You will be redirected back to your article in seconds

Sundance: ‘The Tale’ Filmmakers on Sexual Abuse Drama: ‘The World Is Ready to Look at This Difficult Subject’

Isaac Brekken/Getty Images

Initially launched at the 2015 Cannes Film Festival, global luxury group Kering kicked off their fourth season of Women in Motion talks by bringing the series to the 2018 Sundance Film Festival. The start of this year’s ongoing forum saw award-winning filmmaker Jennifer Fox and her producer Laura Rister engage in a discussion on gender equality in the film industry, as well as the current climate on sexual abuse.

Moderated by Variety’s New York Bureau Chief, Ramin Setoodeh, the event unfolded with Fox sharing anecdotes on how she came to make “The Tale,” her first narrative feature after a thirty-five year career in documentary, and an entry in the U.S. Dramatic Competition at this year’s Sundance.

Based on Fox’s own childhood sexual abuse, “The Tale” follows Jennifer, played by Laura Dern, whose mother, portrayed by Ellen Burstyn, discovers a story her daughter wrote at age thirteen detailing an unusual relationship with two adult coaches.

Fox’s process to break the story began with what she described as a traditional narrative on what had happened to her as an adolescent in 1973. Eventually becoming bored with what she felt was a very obvious subject, Fox desired to radicalize her process. “What I was really interested in was the way I had constructed the story around that event,” she declared. The story morphed into what Fox called a dialog between the present and the past, in which we see Dern’s Jennifer track down various people from her childhood to help fill in what occurred.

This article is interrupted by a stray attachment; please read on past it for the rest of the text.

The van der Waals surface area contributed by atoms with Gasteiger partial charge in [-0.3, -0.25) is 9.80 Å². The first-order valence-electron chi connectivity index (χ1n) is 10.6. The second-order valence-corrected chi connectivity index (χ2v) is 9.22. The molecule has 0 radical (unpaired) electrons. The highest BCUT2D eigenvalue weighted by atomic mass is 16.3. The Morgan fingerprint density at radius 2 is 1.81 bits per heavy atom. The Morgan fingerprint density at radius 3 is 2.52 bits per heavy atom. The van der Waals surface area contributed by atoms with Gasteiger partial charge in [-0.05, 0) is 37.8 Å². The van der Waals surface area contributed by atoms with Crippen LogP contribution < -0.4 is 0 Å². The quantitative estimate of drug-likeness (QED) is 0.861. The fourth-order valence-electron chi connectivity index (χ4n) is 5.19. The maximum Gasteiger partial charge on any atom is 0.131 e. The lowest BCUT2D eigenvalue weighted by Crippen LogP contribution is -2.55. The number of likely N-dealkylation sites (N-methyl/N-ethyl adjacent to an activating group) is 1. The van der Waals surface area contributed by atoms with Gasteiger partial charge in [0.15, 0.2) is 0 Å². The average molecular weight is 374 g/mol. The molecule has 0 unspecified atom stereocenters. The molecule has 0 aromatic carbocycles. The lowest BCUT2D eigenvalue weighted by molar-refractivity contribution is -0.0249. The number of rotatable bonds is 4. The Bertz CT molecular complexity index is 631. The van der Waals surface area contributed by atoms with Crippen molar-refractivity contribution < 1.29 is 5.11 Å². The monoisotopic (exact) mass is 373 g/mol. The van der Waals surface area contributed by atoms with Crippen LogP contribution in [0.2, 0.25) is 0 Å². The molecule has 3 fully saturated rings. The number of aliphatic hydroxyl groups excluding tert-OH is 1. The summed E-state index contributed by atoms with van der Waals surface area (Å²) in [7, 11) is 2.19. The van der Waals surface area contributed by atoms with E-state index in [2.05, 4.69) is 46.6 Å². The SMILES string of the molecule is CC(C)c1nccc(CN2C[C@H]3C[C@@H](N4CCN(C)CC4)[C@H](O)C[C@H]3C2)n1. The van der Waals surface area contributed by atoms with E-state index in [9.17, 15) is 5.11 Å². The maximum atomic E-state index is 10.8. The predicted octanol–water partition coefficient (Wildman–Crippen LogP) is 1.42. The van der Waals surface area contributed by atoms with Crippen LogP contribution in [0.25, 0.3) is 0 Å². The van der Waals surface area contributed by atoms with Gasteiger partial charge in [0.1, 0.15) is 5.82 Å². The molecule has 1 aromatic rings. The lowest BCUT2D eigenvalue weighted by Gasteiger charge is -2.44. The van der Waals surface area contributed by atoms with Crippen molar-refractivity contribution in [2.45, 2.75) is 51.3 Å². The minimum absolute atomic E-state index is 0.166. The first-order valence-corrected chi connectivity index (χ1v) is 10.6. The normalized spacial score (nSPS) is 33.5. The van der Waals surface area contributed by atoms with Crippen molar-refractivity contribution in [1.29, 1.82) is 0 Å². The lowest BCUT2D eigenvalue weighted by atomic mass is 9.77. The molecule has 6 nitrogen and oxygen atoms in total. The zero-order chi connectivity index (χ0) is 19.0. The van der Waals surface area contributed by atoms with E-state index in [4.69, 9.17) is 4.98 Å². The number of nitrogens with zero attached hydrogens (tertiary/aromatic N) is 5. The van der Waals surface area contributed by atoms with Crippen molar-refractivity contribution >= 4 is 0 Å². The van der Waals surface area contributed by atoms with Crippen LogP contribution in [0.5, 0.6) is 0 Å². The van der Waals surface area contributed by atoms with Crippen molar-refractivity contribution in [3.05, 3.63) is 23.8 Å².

“Each person she finds triggers a new version of the story in the present,” Fox said.
 When considering the filmmaking process as therapeutic, Fox was quick to reject the idea as being so simple, elaborating that her life as an artist was about turning herself inside out. “Yes, this is a journey I’ve taken, but I don’t want to make it special because it’s a memoir.”

When addressing the current momentum of the #TimesUp and #MeToo movements, Fox and Rister agreed that bringing their film on sexual abuse to this year’s Sundance was kismet with the moment at hand. “I think the world is ready to look at this very dark and difficult subject,” Fox said.

Rister and Fox then mused on what would guarantee more women in directing and producing roles in the industry. 
Rister stated that women must have a strong balance of patience and tenacity in getting their work out there.

“Filmmaking is an incredibly rigorous art,” Fox added. “We have to take some male characteristics and go forward despite the fear.”